How should the Yankees bullpen shape up for the ALCS?
Well, here we are, the Yankees have beat the odds and made it to the ALCS. I’ll spare the stories of how this team should not have even been here, but I will share one of the reasons why they are: the bullpen. The Yankees bullpen has become one of if not the best bullpen in all of baseball. While they had a pretty good start, with Dellin Betances, Adam Warren and Aroldis Chapman, they quickly became great with the midseason acquisitions of Tommy Kahnle, David Robertson and the emergence of one Chad Green.
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This bullpen has been instrumental in the Yankees postseason success. In the Wild Card game, they managed to piece together 8 2/3 innings of one run ball, and racked up 13 strike outs along the way. Not to be outdone, they then went into the ALDS and collectively gave the team 20 innings with 29 strikeouts and only allowed six runs (four of which came in game two). Those stats alone speak wonders to this bullpen’s dominance. If you are the opposing team and see any of these guys come trotting out to the mound, you know that runs are not going to be readily available. Each one of these guys can give you a clean inning and if called upon can give you multiple innings, as we have seen already in the Divisional Series and Wild Card game.
So then how do things shape up for the ALCS? How will Joe Girardi work his bullpen? While there truly is no wrong answer to the order of these guys, here is how I see things. At the top of the list, I personally see Joe bringing in Chad Green. Green has not pitched since game two of the ALDS, so he clearly has the freshest arm. While he did give up a grand slam to Francisco Lindor in his last appearance, Green has been as reliable as can be all season long. I think Joe needs to show his faith in Green and bring him in first to let him get back in his groove and get some work under belt. Next in line is a toss-up between Tommy Kahnle and David Robertson. You really can’t go wrong with either of the two, but maybe the slight nod would be to Kahnle since Robertson threw in game five. Kahnle currently owns a 0.00 ERA, going five clean innings with six strike outs. The fireballer has only looked like he has gotten stronger as the playoffs have gone on. His last outing he looked nearly untouchable and there seems to be no signs of slowing down.
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Moving back to Robertson, he also has been a postseason master (nothing new to Yankees fans who remember his first tenure). Sometimes dubbed “Houdini”, Robertson always seems to be able to get out of a jam. His last act of magic was in relief of CC Sabathia in the fifth inning, with runners on first and second he was able to generate a double play to end the threat. He has also been a guy who eats up innings, going 3 1/3 in the Wild Card game and then 2 2/3 in the decisive game five in Cleveland. While not as squeaky clean as Kahnle, Robertson has only given up one earned run in the postseason. Next in line for the bullpen would be Adam Warren. While he has very limited work thus far in the postseason, he is still another valuable weapon. His lone outing this postseason was an okay one, giving up two hits and an earned run, but his season body of work (albeit limited by injury) and history shows that he can get batters out.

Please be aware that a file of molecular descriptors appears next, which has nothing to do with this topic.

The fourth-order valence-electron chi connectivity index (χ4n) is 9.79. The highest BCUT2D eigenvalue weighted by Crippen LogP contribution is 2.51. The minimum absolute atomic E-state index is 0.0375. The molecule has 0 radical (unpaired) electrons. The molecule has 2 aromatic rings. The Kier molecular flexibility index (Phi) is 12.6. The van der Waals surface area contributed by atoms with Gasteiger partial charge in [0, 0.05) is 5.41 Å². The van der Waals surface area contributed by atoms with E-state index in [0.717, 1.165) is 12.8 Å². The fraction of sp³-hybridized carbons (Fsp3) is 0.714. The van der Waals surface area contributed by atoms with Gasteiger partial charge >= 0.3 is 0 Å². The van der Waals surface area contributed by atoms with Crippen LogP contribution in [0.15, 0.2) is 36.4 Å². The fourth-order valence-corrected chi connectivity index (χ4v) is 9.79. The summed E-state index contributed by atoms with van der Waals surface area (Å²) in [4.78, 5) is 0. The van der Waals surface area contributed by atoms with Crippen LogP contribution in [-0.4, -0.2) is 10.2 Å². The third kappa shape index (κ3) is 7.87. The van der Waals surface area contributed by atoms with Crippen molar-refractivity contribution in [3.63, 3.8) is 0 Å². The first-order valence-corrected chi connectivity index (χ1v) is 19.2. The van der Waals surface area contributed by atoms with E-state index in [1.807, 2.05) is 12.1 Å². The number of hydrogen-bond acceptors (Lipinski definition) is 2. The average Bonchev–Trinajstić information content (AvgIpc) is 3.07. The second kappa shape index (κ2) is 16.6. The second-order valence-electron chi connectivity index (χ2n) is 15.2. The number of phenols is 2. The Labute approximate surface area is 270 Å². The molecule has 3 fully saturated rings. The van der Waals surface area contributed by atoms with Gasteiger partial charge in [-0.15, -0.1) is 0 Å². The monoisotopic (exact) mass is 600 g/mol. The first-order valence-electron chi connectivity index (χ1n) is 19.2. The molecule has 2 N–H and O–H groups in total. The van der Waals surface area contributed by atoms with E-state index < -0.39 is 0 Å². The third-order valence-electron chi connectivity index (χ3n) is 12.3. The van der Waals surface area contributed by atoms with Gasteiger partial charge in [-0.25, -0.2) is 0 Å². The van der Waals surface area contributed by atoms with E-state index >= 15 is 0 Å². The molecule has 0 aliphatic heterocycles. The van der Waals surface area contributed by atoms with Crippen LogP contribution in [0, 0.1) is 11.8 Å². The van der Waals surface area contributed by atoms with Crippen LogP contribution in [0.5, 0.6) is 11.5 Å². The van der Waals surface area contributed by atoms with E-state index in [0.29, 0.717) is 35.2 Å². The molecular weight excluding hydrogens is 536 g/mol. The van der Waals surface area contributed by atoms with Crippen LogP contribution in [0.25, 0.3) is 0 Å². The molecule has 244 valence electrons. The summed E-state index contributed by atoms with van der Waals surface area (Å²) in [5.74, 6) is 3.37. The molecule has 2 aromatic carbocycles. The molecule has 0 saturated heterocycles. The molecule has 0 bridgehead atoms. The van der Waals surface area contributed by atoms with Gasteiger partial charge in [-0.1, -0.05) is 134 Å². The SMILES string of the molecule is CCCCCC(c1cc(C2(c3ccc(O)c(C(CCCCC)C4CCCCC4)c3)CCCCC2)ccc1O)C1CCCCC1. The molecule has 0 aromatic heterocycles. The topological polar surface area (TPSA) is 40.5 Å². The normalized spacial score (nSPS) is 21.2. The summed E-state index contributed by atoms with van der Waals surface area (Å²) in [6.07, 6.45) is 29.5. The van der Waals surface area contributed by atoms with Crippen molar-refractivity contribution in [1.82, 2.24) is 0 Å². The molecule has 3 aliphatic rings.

Jumping to the end of this bullpen, is Aroldis Chapman. He will remain the closer and the occasional six out guy, no questions asked. There was a point in time where Chapman was a giant question mark and seemed to be a complete wreck. He managed to pull it together and in the postseason has shown why the Yankees gave him that large contract. In his last four appearances (one in the Wild Card and three in the Divisional Series) he has racked up 10 strikeouts, and only allowed four hits. Safe to say that the best closer in baseball is back in a big way. The final guy in the bullpen is Dellin Betances. Dellin has seemingly been the Yankees eighth inning guy as long as he has been in the majors, but this year he has not been that same dominant guy coming in the eighth. His command has been sporadic, and he has been hit hard at times when he wasn’t throwing wild. I do hold a soft spot in my heart for the guy, but at this point the Yankees can’t afford any weak links. If they are to use him, it has to be either in a low leverage situation or with an extremely short leash (as we saw the other night). If Dellin can pull it together and get to his old self, then maybe he gets different treatment, but based off of his last outing I won’t hold my breathe but I do hope that I’m proven wrong.
Article by: AJ Welch